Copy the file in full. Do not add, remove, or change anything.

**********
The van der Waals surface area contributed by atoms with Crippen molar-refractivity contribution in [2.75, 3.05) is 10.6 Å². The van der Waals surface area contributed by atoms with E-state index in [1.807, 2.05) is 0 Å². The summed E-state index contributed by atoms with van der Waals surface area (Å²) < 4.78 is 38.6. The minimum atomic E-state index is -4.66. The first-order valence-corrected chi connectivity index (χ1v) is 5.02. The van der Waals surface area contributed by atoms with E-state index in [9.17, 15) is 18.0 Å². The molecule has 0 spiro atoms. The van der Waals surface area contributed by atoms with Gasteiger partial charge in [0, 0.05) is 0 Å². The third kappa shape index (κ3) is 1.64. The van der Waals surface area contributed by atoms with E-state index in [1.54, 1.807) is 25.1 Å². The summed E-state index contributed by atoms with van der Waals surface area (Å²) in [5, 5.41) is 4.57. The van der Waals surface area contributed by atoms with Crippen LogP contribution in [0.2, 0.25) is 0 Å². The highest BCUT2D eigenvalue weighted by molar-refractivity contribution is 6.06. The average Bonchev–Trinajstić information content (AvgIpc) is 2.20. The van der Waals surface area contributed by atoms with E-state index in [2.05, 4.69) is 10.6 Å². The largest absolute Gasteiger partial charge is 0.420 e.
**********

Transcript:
The van der Waals surface area contributed by atoms with Crippen molar-refractivity contribution in [2.75, 3.05) is 10.6 Å². The van der Waals surface area contributed by atoms with E-state index in [1.807, 2.05) is 0 Å². The summed E-state index contributed by atoms with van der Waals surface area (Å²) < 4.78 is 38.6. The minimum atomic E-state index is -4.66. The first-order valence-corrected chi connectivity index (χ1v) is 5.02. The van der Waals surface area contributed by atoms with E-state index in [9.17, 15) is 18.0 Å². The molecule has 0 spiro atoms. The van der Waals surface area contributed by atoms with Gasteiger partial charge in [0, 0.05) is 0 Å². The third kappa shape index (κ3) is 1.64. The van der Waals surface area contributed by atoms with E-state index in [1.54, 1.807) is 25.1 Å². The summed E-state index contributed by atoms with van der Waals surface area (Å²) in [5, 5.41) is 4.57. The van der Waals surface area contributed by atoms with Crippen LogP contribution in [0.2, 0.25) is 0 Å². The highest BCUT2D eigenvalue weighted by molar-refractivity contribution is 6.06. The average Bonchev–Trinajstić information content (AvgIpc) is 2.20. The van der Waals surface area contributed by atoms with E-state index in [2.05, 4.69) is 10.6 Å². The largest absolute Gasteiger partial charge is 0.420 e.